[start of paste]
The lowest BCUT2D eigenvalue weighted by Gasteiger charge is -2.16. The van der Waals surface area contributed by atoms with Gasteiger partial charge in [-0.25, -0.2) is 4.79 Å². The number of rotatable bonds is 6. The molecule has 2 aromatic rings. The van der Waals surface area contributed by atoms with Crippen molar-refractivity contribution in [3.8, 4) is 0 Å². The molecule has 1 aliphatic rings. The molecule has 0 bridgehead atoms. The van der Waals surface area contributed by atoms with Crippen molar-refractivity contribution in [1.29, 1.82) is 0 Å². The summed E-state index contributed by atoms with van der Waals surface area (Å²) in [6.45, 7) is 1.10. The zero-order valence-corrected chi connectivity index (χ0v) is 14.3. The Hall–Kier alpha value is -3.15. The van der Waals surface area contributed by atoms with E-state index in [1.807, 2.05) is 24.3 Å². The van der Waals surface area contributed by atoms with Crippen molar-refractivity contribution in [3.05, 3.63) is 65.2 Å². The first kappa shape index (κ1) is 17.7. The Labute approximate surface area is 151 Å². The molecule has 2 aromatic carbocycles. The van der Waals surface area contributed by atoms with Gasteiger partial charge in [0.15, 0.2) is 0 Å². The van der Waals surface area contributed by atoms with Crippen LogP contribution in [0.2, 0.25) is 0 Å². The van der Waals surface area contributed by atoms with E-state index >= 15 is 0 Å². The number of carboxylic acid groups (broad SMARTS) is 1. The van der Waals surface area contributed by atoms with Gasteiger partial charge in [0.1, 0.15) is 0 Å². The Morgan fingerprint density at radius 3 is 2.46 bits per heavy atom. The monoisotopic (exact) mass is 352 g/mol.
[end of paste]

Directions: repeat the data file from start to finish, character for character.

The lowest BCUT2D eigenvalue weighted by Gasteiger charge is -2.16. The van der Waals surface area contributed by atoms with Gasteiger partial charge in [-0.25, -0.2) is 4.79 Å². The number of rotatable bonds is 6. The molecule has 2 aromatic rings. The van der Waals surface area contributed by atoms with Crippen molar-refractivity contribution in [3.8, 4) is 0 Å². The molecule has 1 aliphatic rings. The molecule has 0 bridgehead atoms. The van der Waals surface area contributed by atoms with Crippen molar-refractivity contribution in [1.29, 1.82) is 0 Å². The summed E-state index contributed by atoms with van der Waals surface area (Å²) in [6.45, 7) is 1.10. The zero-order valence-corrected chi connectivity index (χ0v) is 14.3. The Hall–Kier alpha value is -3.15. The van der Waals surface area contributed by atoms with E-state index in [1.807, 2.05) is 24.3 Å². The van der Waals surface area contributed by atoms with Crippen molar-refractivity contribution in [3.05, 3.63) is 65.2 Å². The first kappa shape index (κ1) is 17.7. The Labute approximate surface area is 151 Å². The molecule has 2 aromatic carbocycles. The van der Waals surface area contributed by atoms with Gasteiger partial charge in [0.15, 0.2) is 0 Å². The van der Waals surface area contributed by atoms with Crippen LogP contribution in [0.2, 0.25) is 0 Å². The van der Waals surface area contributed by atoms with E-state index >= 15 is 0 Å². The number of carboxylic acid groups (broad SMARTS) is 1. The van der Waals surface area contributed by atoms with Gasteiger partial charge in [0.1, 0.15) is 0 Å². The Morgan fingerprint density at radius 3 is 2.46 bits per heavy atom. The monoisotopic (exact) mass is 352 g/mol.